activity.
 The
 horn’s
 built-in
 camera 
records
 the
 child’s 
experiences — for 
instance,
 during
 a
 visit 
to
 the 
zoo.
 Depending 
on
 which 
animal
 the 
child 
is 
seeing,
 there’s
 an
 emotional
 reaction
 and 
the 
brain
waves’
 swings 
trigger 
the
 camera.
 Now, 
things 
are
 pretty 
fuzzy
 in
 data
, but 
by
 development
, I
 hope 
to
 design
 this 
better.

vita1

vita2

Behind the scenes during the teaser movie with Vita and Local Androids. Credit: Courtesy of Local Androids

Credit: Local Androids

Why is the development of this project so close to your heart?

Anouk Wipprecht: I
 focus
 on 
children,
 generally
 speaking,
 anyone
 can
 wear
 this
 to
 measure 
his/her 
brain 
activities
 and
 to
 draw 
conclusions
 from
 them — for
 example,
 how
 we
 react
 to
 various
 colors;
 how 
a 
piece 
of
 chocolate
 cake 
produces 
a
 spike;
 or
 even 
how
 we
 respond 
to
 hearing
 our
 own
 name.
 But
 the
 essential
 feature 
is
 that 
these 
brain
 activities
 can
 also
 be
 evaluated
 as
 to
 when 
and
 how
 the
 particular 
child
 becomes
 especially
 attentive,
 and 
this
 can 
suggest
 the
 point 
of
 departure
 of
 the 
respective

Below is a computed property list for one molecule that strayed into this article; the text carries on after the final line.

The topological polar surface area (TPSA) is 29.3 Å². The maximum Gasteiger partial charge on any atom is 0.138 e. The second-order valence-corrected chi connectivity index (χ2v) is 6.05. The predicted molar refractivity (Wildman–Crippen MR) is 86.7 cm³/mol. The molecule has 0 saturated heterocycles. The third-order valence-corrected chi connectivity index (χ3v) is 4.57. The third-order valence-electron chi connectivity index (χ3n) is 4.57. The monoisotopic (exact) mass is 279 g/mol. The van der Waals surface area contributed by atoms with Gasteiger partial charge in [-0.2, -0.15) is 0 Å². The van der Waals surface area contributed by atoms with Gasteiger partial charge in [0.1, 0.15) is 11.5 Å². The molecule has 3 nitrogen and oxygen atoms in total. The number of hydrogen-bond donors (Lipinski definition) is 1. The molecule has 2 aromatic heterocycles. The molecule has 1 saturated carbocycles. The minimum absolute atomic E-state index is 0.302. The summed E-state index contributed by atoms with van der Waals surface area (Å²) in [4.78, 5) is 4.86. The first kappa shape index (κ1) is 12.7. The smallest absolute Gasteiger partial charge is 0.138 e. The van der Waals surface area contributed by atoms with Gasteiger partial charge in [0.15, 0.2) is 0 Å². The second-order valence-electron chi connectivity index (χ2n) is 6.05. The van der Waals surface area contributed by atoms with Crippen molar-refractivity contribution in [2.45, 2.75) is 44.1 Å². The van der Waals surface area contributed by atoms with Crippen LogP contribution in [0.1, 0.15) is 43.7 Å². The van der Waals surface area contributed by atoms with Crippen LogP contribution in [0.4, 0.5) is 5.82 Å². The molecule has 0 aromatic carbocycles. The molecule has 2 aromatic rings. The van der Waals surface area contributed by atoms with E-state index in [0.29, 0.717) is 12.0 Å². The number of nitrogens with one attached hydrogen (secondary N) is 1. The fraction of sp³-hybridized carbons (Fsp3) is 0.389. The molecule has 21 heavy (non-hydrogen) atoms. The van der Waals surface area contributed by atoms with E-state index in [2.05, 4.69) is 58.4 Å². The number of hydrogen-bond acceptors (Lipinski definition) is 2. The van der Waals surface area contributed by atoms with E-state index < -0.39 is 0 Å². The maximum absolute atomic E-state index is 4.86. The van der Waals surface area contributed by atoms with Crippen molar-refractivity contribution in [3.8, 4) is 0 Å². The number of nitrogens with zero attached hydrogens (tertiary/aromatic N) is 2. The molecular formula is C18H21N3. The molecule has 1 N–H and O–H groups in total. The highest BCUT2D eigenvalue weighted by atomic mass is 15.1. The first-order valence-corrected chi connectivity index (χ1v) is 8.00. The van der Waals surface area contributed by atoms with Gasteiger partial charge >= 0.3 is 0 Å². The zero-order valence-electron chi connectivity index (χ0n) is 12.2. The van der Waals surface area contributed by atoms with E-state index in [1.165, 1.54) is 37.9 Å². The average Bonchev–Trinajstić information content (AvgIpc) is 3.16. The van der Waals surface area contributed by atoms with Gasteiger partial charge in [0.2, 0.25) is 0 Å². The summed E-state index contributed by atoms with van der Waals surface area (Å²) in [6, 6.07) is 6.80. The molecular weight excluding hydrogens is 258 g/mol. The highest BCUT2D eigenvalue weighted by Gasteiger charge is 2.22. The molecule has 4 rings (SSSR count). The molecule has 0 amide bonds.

therapeutic
 measures.
 Conceived
 as
 a
 playful 
element
 are 
the 
built-in 
LEDs 
that
 flash
 during 
brain
 activities.
 It
 can
 make 
the
 therapist’s 
job
 easier
 by
 enabling 
recognition
 of
 precisely
 these
 points.
 That
 can
 certainly
 be 
interesting
 for 
all
 wearers 
by
 potentially
 pointing 
out
 sources
 of 
irritation 
and
 stress
 that
 they
 would
 otherwise 
not
 be
 cognizant 
of. Wearing 
this
 unicorn
 horn-shaped 
agent 
is
 a
 way
 for 
children
 to
 escape
 being
 socially
 stigmatized.
 It
 demonstrates 
in
 a
 playful 
way 
that
 by 
giving
 current
 medical
 devices
 a 
fashionable 
twist,
 you
 can
 create
 something
 which 
is 
easier 
to
 digest
 from
 an
 UX 
state
 of
 mind.

unicorn

Behind the scenes during the teaser movie with Vita and Local Androids. Credit: Courtesy of Local Androids

The designer is using:

Intel Edison, https://www.adafruit.com/datasheets/EdisonDatasheet.pdf

FlyWire-Camera, http://www.flywirecameras.com/

EEG, http://www.gtec.at/ [g.Sahara system]

Tests with:

Intel RealSense Camera R200 http://click.intel.com/intel-realsense-developer-kit-r200.html

Anouk Wipprecht 
hopes 
to
 make
 the
 project
 Open
 Source 
available
 later 
this
 year.

This project is part of Sparks, a H2020 project funded by the European Commission

2 comments

  • We live in the States and have an 8 year old boy we are working through all the ideas and issues relating to his relating to world through the lens of adhd. How do we find out any studies or research opportunities with the”unicorn” apparatus?
    Would love to know what lights my son up!
    Any info would be great.
    Matt
    Matt@havenslo.com

  • Hello Matt,
    We’re happy to hear that Agent Unicorn might be helpful for you and your family! If you want to know more about research opportunities or studies, it’s best to contact the artist, Anouk Wipprecht, herself. She will be able to tell you more. Here is her website: http://www.anoukwipprecht.nl/
    All the best from Linz, the Ars Electronica Team